Back in late May of 1983, four members of the Lancaster County Bird Club—Russ Markert, Harold Morrrin, Steve Santner, and your editor—embarked on an energetic trip to find, observe, and photograph birds in the Lower Rio Grande Valley of Texas. What follows is a daily account of that two-week-long expedition. Notes logged by Markert some four decades ago are quoted in italics. The images are scans of 35 mm color slide photographs taken along the way by your editor.
DAY EIGHT—May 28, 1983
“Bentsen State Park, Texas”
“Alarm at 6:00 A.M. After breakfast we traveled to Falcon State Park and toured the whole camp area, stopping many places to observe birds. We ran up a good list.”
And so we left what had been our home for the last several days and headed west. In the forty years since our departure that morning, Bentsen-Rio Grande State Park has experienced a number of operational changes. Today, it is a World Birding Center site. For conducting the seasonal hawk census, a tower has been erected to provide counters and observes with an unrestricted view above the treetops. If you wanted to camp in the park now, you would need reservations and would have to hike your gear in to one of only a few primitive campsites. Trailer and motor home accommodations no longer exist. A tram service is now available for touring the park by motor vehicle.
Falcon State Park is located along the east shore of Falcon Reservoir. There are no shade trees beneath which one can escape the scorching rays of the sun on a hot day. This is the easternmost section of the scrubland’s Tamaulipan Saline Thornscrub, a xeric plant community of head-high brush found only on clay soils with a particularly high salinity. Many of the plants look similar to other varieties of shrubs and small trees with which one may be familiar, except nearly all of them are covered with nasty thorns and prickles. And yes, there are cactus. You can’t make your way bushwhacking cross country without obtaining cuts, gashes, and scars to show for it. The Falcon State Recreation Area bird checklist published in 1977 has a nice description of the plants found there—mesquite, ebano, guaycan, blackbrush and catclaw acacia, granjeno, coyotillo, huisache, tasajillo, prickly pear, allthorn, cenizo, colima, and yucca. In the margins between the thornscrub growth, there is an abundance of grasses and wildflowers. On nearby ridges, Tamaulipan Calcareous Thornscrub, a similar xeric plant community, occupies soils with a higher content of calcium carbonate. Together, these communities comprise much of the Tamaulipan Mezquital ecoregion of scrublands in Starr County and western Hidalgo County in the Rio Grande valley of Texas.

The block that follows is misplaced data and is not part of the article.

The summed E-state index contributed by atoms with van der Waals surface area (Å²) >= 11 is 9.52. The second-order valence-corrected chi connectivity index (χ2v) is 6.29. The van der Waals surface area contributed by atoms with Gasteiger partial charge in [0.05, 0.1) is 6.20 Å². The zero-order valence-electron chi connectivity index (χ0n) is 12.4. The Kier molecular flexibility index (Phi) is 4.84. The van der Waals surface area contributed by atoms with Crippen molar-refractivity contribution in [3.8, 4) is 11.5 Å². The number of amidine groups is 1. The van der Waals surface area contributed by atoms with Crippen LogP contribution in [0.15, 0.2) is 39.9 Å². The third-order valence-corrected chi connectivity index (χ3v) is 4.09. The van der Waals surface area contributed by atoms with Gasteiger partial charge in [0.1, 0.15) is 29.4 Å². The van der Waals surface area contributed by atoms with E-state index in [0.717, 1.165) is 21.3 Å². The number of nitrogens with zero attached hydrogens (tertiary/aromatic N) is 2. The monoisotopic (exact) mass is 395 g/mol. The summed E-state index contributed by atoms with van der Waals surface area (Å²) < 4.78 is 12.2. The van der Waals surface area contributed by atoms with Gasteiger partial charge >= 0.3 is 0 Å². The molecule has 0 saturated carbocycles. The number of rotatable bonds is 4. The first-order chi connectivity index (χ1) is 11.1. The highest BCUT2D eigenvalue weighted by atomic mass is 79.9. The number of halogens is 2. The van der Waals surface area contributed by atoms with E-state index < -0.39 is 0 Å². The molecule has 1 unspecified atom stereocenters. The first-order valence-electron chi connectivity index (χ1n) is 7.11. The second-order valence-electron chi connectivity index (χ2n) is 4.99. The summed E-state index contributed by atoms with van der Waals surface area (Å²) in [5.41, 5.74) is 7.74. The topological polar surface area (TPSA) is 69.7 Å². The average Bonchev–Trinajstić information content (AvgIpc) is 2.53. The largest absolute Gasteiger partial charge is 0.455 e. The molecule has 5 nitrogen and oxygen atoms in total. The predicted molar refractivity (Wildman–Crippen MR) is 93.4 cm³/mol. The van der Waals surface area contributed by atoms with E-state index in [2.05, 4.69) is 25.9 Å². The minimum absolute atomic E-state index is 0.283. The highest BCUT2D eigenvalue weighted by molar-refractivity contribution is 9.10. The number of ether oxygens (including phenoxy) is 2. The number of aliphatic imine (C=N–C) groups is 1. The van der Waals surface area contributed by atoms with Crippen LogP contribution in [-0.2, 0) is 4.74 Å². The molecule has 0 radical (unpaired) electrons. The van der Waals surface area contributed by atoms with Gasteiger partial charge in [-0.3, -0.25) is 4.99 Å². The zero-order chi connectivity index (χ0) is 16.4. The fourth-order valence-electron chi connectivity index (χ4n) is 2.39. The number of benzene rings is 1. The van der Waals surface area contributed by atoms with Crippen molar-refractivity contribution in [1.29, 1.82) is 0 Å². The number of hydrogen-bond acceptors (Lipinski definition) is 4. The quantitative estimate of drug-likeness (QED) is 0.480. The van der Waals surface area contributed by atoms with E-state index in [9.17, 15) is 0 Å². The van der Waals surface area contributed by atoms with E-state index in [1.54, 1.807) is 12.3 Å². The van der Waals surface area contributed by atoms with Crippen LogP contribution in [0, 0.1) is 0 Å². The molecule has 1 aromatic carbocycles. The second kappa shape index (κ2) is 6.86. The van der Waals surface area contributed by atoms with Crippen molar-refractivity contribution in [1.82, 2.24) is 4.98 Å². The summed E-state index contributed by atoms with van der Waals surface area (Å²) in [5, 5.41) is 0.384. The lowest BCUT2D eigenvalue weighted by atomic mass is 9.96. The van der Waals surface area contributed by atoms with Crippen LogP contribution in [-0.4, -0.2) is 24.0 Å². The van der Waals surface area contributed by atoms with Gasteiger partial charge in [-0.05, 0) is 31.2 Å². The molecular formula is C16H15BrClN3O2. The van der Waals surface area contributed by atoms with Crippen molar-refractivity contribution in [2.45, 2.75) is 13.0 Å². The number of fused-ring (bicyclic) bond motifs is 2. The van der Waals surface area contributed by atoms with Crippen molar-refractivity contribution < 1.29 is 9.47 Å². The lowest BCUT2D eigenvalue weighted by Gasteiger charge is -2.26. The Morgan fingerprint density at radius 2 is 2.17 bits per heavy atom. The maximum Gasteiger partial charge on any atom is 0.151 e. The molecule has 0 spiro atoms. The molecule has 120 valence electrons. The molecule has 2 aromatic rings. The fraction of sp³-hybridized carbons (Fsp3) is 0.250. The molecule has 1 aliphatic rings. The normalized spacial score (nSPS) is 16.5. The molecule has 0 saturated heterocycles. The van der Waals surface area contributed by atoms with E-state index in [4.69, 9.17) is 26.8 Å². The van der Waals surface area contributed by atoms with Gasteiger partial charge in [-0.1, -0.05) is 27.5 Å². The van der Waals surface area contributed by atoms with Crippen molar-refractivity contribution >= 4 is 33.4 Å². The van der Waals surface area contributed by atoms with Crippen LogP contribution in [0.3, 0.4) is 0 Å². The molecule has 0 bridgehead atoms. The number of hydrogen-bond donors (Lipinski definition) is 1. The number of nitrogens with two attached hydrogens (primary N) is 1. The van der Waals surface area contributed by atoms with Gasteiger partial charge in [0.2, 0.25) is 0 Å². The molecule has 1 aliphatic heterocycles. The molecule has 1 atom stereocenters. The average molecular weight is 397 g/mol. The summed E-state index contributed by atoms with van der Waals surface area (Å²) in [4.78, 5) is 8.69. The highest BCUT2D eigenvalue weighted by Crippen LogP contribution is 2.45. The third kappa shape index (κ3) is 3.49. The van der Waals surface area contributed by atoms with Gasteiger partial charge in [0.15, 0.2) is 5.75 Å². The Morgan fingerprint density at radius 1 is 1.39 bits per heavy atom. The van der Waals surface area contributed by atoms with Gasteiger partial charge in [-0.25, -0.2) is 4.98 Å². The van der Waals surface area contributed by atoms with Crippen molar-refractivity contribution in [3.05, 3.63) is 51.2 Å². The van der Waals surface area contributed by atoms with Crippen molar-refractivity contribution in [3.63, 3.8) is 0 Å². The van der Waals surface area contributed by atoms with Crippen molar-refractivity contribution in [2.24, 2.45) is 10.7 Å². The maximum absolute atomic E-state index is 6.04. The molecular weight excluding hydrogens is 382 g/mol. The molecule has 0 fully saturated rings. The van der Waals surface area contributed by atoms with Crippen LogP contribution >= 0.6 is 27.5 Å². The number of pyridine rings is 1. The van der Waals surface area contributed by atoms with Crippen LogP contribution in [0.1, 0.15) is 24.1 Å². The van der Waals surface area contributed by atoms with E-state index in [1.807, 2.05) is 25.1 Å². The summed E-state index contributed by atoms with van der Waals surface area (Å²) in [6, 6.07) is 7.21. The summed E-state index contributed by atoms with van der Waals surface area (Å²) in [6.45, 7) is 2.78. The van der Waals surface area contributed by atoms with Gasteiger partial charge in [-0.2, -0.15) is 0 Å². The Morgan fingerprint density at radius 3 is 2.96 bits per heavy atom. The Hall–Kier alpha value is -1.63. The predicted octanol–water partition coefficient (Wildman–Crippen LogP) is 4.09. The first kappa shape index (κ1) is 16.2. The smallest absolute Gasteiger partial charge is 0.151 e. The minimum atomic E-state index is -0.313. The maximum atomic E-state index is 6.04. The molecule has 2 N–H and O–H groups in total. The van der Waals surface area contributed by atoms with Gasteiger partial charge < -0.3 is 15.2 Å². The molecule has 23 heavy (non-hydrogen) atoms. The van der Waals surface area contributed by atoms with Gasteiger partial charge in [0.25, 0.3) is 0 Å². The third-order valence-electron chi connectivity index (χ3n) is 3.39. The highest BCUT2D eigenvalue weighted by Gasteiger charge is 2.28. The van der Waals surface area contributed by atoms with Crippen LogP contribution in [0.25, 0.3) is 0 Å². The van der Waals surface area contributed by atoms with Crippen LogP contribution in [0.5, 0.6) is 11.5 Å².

After being greeted by a Greater Roadrunner at the campsite, we took a walk to the nearby shoreline of the reservoir. We spotted Olivaceous Cormorants perched on some dead limbs in the water nearby. Known today as Neotropic Cormorant (Phalacrocorax brasilianus), it is yet another specialty of the Rio Grande Valley. Elsewhere on or near the water—Cattle Egret, Great Egret, Black-bellied Whistling Duck, Osprey, Common Gallinule, Killdeer, Laughing Gull, Forster’s Tern (Sterna forsteri), Least Tern, and Caspian Tern were seen.
In the thornscrub around the campground, which, like Bentsen-Rio Grande State Park, we had pretty much to ourselves, we saw Scissor-tailed Flycatcher, Curve-billed Thrasher, White-winged Dove, Mourning Dove, Ground Dove, Inca Dove, and White-tipped Dove. A single Chihuahuan Raven was a fly by. We saw and smelled several road-killed Nine-banded Armadillos (Dasypus novemcinctus), but never found one alive.
Then, it started to rain. Not just a shower, but a soaker that persisted through much of the day. Rainy days can make for great birding, so we kept at it. Unfortunately, such days aren’t too ideal for photography, so we did only what we could without ruining our equipment.
“Finally we drove to the spillway of the dam and parked.”
Falcon Dam was another of the numerous flood-control projects built on the Rio Grande during the middle of the twentieth century. Behind it, Falcon Reservoir stores water for irrigation and operation of a hydroelectric generating station located within the dam complex. Construction of the dam and power plant was a joint venture shared by Mexico and the United States. The project was dedicated by Presidents Adolfo Ruiz Cortines and Dwight D. Eisenhower in 1953.